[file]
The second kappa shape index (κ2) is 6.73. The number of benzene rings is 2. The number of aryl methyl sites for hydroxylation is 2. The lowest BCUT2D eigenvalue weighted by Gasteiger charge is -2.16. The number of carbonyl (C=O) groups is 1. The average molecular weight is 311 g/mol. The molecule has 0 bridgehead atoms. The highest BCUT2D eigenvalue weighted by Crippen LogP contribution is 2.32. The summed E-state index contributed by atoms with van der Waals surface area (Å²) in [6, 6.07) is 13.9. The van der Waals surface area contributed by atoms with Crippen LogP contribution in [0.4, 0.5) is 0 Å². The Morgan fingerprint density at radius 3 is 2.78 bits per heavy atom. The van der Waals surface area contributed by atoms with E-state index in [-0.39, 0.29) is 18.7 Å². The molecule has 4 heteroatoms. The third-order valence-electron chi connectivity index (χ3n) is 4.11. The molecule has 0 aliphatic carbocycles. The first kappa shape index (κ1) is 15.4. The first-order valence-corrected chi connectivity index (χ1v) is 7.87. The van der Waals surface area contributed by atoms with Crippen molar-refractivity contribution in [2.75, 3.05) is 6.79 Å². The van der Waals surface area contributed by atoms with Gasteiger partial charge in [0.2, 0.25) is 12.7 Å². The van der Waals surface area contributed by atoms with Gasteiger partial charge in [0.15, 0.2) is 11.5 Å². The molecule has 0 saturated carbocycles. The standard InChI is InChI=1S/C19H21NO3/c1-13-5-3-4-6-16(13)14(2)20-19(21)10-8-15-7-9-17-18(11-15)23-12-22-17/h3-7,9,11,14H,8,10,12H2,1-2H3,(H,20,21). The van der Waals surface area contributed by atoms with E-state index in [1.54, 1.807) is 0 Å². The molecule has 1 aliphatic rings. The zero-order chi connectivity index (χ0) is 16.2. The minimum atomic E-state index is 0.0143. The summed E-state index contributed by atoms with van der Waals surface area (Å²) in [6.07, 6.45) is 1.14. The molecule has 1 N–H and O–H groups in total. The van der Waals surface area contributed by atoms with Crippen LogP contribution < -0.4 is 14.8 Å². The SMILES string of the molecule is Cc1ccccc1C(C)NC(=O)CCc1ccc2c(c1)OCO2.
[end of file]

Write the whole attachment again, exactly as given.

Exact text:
The second kappa shape index (κ2) is 6.73. The number of benzene rings is 2. The number of aryl methyl sites for hydroxylation is 2. The lowest BCUT2D eigenvalue weighted by Gasteiger charge is -2.16. The number of carbonyl (C=O) groups is 1. The average molecular weight is 311 g/mol. The molecule has 0 bridgehead atoms. The highest BCUT2D eigenvalue weighted by Crippen LogP contribution is 2.32. The summed E-state index contributed by atoms with van der Waals surface area (Å²) in [6, 6.07) is 13.9. The van der Waals surface area contributed by atoms with Crippen LogP contribution in [0.4, 0.5) is 0 Å². The Morgan fingerprint density at radius 3 is 2.78 bits per heavy atom. The van der Waals surface area contributed by atoms with E-state index in [-0.39, 0.29) is 18.7 Å². The molecule has 4 heteroatoms. The third-order valence-electron chi connectivity index (χ3n) is 4.11. The molecule has 0 aliphatic carbocycles. The first kappa shape index (κ1) is 15.4. The first-order valence-corrected chi connectivity index (χ1v) is 7.87. The van der Waals surface area contributed by atoms with Crippen molar-refractivity contribution in [2.75, 3.05) is 6.79 Å². The van der Waals surface area contributed by atoms with Gasteiger partial charge in [0.2, 0.25) is 12.7 Å². The van der Waals surface area contributed by atoms with Gasteiger partial charge in [0.15, 0.2) is 11.5 Å². The molecule has 0 saturated carbocycles. The standard InChI is InChI=1S/C19H21NO3/c1-13-5-3-4-6-16(13)14(2)20-19(21)10-8-15-7-9-17-18(11-15)23-12-22-17/h3-7,9,11,14H,8,10,12H2,1-2H3,(H,20,21). The van der Waals surface area contributed by atoms with E-state index in [1.54, 1.807) is 0 Å². The molecule has 1 aliphatic rings. The zero-order chi connectivity index (χ0) is 16.2. The minimum atomic E-state index is 0.0143. The summed E-state index contributed by atoms with van der Waals surface area (Å²) in [6.07, 6.45) is 1.14. The molecule has 1 N–H and O–H groups in total. The van der Waals surface area contributed by atoms with Crippen LogP contribution < -0.4 is 14.8 Å². The SMILES string of the molecule is Cc1ccccc1C(C)NC(=O)CCc1ccc2c(c1)OCO2.